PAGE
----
1. WIC - Funding for the supplemental nutrition program for Women, Infants and Children (WIC) halted Monday night, as congressional Democrats and Republicans could not reach a budget resolution.
The effects on the national program's 8.9 million recipients have varied, depending on the state. While Arkansas, for instance, has a plan to continue the funding on a week-to-week basis, Utah's WIC offices have already had to turn away mothers who depend on the service for baby formula.
"States are operating in an environment of tremendous uncertainty," National WIC Association President & CEO Douglas Greenaway said in a statement. "It depends on the individual state and their unique situation is so fluid that it's nearly impossible for us to keep real-time tabs on each state's status."
2. Head Start - Roughly 19,000 children enrolled in the early-education Head Start programs might be unable to attend preschool this week.
Twenty of Head Start's 1,600 U.S. programs did not receive the funding Monday night needed to keep their doors open. Some programs, such as the Cheaha Regional Head Start in Talladega, Ala., had to stop running as early as Tuesday morning.
"Some of these parents are working parents," Cheaha director Dora Jones told NPR. "Some of these parents are parents that are in school. They have no other choice and no alternatives for child care."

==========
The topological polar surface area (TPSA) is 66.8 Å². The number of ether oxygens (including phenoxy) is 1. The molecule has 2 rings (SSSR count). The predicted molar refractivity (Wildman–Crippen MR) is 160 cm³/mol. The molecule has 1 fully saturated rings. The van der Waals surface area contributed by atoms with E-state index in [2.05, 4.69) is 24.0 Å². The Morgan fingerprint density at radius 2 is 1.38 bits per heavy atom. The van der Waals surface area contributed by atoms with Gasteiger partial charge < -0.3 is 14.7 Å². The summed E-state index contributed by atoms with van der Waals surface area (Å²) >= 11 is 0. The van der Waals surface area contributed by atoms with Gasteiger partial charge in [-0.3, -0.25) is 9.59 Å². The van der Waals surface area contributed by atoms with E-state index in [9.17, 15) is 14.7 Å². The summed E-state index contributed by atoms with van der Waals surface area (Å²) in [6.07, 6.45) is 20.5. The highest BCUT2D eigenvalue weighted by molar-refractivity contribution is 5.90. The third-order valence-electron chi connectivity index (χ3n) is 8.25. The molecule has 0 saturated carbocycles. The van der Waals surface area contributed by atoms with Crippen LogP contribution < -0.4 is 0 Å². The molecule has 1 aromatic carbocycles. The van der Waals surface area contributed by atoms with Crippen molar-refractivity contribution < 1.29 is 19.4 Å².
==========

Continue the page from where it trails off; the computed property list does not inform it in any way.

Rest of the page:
If the shutdown continues, more Head Start programs across the country could be forced to close, as well.
3. Meals on Wheels - The senior nutrition program Meals on Wheels might be forced to suspend services if the shutdown continues "for any considerable length of time," MOW President and CEO Ellie Hollander said in a Tuesday news release.
The program, which provides more than 1 million meals to seniors daily, relies on government funding to distribute its food. "Facing such funding uncertainty, programs could be forced to suspend meal services, create or expand waiting lists for meals, cut the number of meals or days they serve, reduce delivery days, etc.," Hollander added.
4. Loans - The Federal Housing Administration will not approve or underwrite any new loans during the shutdown, which could cause delays for low- to middle-income borrowers and first-time homeowners. Roughly 30 percent of home mortgages are backed by the FHA. Small-business loans backed by the government would also be halted for approval.
5. Heating Assistance - If the shutdown stretches into colder days, some families might need to scramble to heat their homes. The federal Low Income Home Energy Assistance Program (LIHEAP) could be delayed in providing funds to families that cannot afford heat during the winter. The delay could affect 200,000 residents in Massachusetts alone, according to Sen. Ed Markey, D-Mass.
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